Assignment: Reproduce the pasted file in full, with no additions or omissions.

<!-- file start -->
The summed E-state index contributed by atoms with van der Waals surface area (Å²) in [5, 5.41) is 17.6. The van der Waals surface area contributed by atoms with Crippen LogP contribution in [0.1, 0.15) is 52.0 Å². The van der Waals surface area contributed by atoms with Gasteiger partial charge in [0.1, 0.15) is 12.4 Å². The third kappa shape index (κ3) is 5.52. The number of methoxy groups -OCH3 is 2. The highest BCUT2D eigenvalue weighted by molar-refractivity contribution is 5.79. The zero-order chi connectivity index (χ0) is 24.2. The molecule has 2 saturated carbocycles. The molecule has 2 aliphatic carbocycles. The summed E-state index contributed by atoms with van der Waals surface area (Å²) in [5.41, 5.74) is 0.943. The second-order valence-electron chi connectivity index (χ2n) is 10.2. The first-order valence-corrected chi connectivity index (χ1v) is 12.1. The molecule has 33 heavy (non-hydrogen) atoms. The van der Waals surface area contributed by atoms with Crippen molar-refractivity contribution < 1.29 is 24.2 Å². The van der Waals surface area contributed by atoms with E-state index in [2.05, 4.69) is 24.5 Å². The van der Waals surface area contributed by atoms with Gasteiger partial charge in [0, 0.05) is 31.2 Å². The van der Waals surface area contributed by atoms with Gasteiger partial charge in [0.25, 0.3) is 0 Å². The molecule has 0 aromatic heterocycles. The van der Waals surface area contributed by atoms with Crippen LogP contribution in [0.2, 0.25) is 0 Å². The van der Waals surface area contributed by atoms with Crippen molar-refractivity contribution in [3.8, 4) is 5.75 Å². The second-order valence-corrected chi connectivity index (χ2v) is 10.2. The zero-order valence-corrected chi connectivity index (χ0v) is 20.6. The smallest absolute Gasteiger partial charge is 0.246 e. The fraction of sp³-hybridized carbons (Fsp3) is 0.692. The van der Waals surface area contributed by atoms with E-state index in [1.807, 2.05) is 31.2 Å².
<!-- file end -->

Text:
The summed E-state index contributed by atoms with van der Waals surface area (Å²) in [5, 5.41) is 17.6. The van der Waals surface area contributed by atoms with Crippen LogP contribution in [0.1, 0.15) is 52.0 Å². The van der Waals surface area contributed by atoms with Gasteiger partial charge in [0.1, 0.15) is 12.4 Å². The third kappa shape index (κ3) is 5.52. The number of methoxy groups -OCH3 is 2. The highest BCUT2D eigenvalue weighted by molar-refractivity contribution is 5.79. The zero-order chi connectivity index (χ0) is 24.2. The molecule has 2 saturated carbocycles. The molecule has 2 aliphatic carbocycles. The summed E-state index contributed by atoms with van der Waals surface area (Å²) in [5.41, 5.74) is 0.943. The second-order valence-electron chi connectivity index (χ2n) is 10.2. The first-order valence-corrected chi connectivity index (χ1v) is 12.1. The molecule has 33 heavy (non-hydrogen) atoms. The van der Waals surface area contributed by atoms with Crippen molar-refractivity contribution < 1.29 is 24.2 Å². The van der Waals surface area contributed by atoms with E-state index in [2.05, 4.69) is 24.5 Å². The van der Waals surface area contributed by atoms with Gasteiger partial charge in [0, 0.05) is 31.2 Å². The van der Waals surface area contributed by atoms with Gasteiger partial charge in [0.25, 0.3) is 0 Å². The molecule has 0 aromatic heterocycles. The van der Waals surface area contributed by atoms with Crippen LogP contribution in [0.2, 0.25) is 0 Å². The van der Waals surface area contributed by atoms with Crippen molar-refractivity contribution in [3.8, 4) is 5.75 Å². The second-order valence-corrected chi connectivity index (χ2v) is 10.2. The zero-order valence-corrected chi connectivity index (χ0v) is 20.6. The smallest absolute Gasteiger partial charge is 0.246 e. The fraction of sp³-hybridized carbons (Fsp3) is 0.692. The van der Waals surface area contributed by atoms with E-state index in [1.807, 2.05) is 31.2 Å².